“I have a life,” she replied, cheerfully, warily.
“Trapped in an underground laboratory, working on things that you can never tell me about, doing things you say are for my good – “
“Shiho,” she said with a lazy smile – too lazy, far too lazy – “Have you been watching too many movies lately?”
“University doesn’t really leave me time for that.”
“You’re avoiding the topic.”
“I knew you never should have learned about all of this.”
“It doesn’t change anything. You’re a…for the Black Organization, you do things that I know you wouldn’t do if you had a choice. Things that hurt people, things that could get you killed.”
“Go out and have fun, do something for yourself. Do the things you always told me to do.”
“You know,” her older sister started to say, smiling almost fondly, “what I do isn’t as bad as you think.”
Her sister’s eyes told her she didn’t believe her at all.
“I mean it, Shiho. For example – “
Beep. Beep. Beeeeep.
Akemi paused. “Sorry, it’s my…uhm.” She fumbled with her pocket, pulling out a cell phone. “They need me back at the – “ the smallest of brief momentary almost-not-there pauses, “ – lab.”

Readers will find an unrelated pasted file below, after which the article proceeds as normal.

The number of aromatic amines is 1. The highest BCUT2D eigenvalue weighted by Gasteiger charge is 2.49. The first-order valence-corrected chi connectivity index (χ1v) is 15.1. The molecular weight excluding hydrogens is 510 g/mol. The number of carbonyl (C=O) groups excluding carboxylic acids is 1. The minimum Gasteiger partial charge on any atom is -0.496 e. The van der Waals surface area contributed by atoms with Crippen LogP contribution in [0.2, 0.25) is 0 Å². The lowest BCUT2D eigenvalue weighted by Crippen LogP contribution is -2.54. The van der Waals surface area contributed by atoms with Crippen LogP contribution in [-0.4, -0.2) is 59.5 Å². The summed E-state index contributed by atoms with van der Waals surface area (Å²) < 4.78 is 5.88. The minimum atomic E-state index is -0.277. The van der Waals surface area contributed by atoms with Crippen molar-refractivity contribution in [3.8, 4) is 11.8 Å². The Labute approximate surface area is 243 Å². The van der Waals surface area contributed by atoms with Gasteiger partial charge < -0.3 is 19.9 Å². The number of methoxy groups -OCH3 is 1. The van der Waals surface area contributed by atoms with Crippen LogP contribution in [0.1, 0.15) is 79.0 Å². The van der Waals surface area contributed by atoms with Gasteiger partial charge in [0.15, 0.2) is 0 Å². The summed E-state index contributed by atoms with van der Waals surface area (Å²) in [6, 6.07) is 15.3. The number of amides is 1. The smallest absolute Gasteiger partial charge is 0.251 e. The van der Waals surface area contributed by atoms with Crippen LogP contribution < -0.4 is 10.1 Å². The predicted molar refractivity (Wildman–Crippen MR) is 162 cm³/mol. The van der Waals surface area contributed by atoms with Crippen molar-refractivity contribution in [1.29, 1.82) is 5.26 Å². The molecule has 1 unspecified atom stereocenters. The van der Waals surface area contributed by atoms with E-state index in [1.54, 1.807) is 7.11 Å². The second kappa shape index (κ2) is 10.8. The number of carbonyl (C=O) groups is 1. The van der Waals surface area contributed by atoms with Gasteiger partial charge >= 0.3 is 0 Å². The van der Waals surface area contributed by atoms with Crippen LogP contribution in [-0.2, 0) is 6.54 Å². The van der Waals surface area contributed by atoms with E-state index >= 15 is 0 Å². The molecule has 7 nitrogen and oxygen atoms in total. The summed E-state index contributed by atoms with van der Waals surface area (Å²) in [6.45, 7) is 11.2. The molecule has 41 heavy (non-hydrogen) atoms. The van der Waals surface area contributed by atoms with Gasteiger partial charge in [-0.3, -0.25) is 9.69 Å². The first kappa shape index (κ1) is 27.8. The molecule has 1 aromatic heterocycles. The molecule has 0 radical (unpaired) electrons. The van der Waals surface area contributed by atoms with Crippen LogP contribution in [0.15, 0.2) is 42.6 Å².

She said nothing.
Undaunted, her sister continued to beam at her. “My next project’s a quick one, so I’ll be done in time to come earlier, maybe next week, all right?”
Shiho frowned, her sister smiled, they exchanged final pleasantries, and Akemi left. And it was once she closed the door and thought about it again that she finally decided on a fact.
Akemi was bad at lying. And she did not need – want – to be protected any more by her older sister at this cost.
Shiho pulled on her coat and surreptitiously slipped out of her apartment.
To make a deal with the devil, you have to meet him first.
She just had no idea that he came in dark black clothes and long blonde hair and a name like bitter alcohol.
She paused mid-sentence. “What?”
“Fine. It’s a deal. We’ll let your sister leave the organization. On one condition.”
He smiled, sending a cold chill down her spine. “We need you to…take care of an errand for us. A small one. It might involve stepping on the other side of the law, but as long as you do it right with what we give you…”
“No, I understand. It’s fine.”
“And neither of you will ever be completely free of the organization. We have to make sure that our secrets don’t slip out through you, especially our biochemical information. You understand this, of course?”
“…Yes. As long as she doesn’t have to stay in that lab, working so much.”
“You have yourself a deal.”
She had almost walked out of the alley before she thought to turn around once more. “It will go right, won’t it? You guarantee that you won’t try to shortchange me during this, that you will offer the proper support.”
“Why yes, of course. We keep our promises. If we were going to kill you, we’d tell you.”
It had been too easy, she thought. Too easy.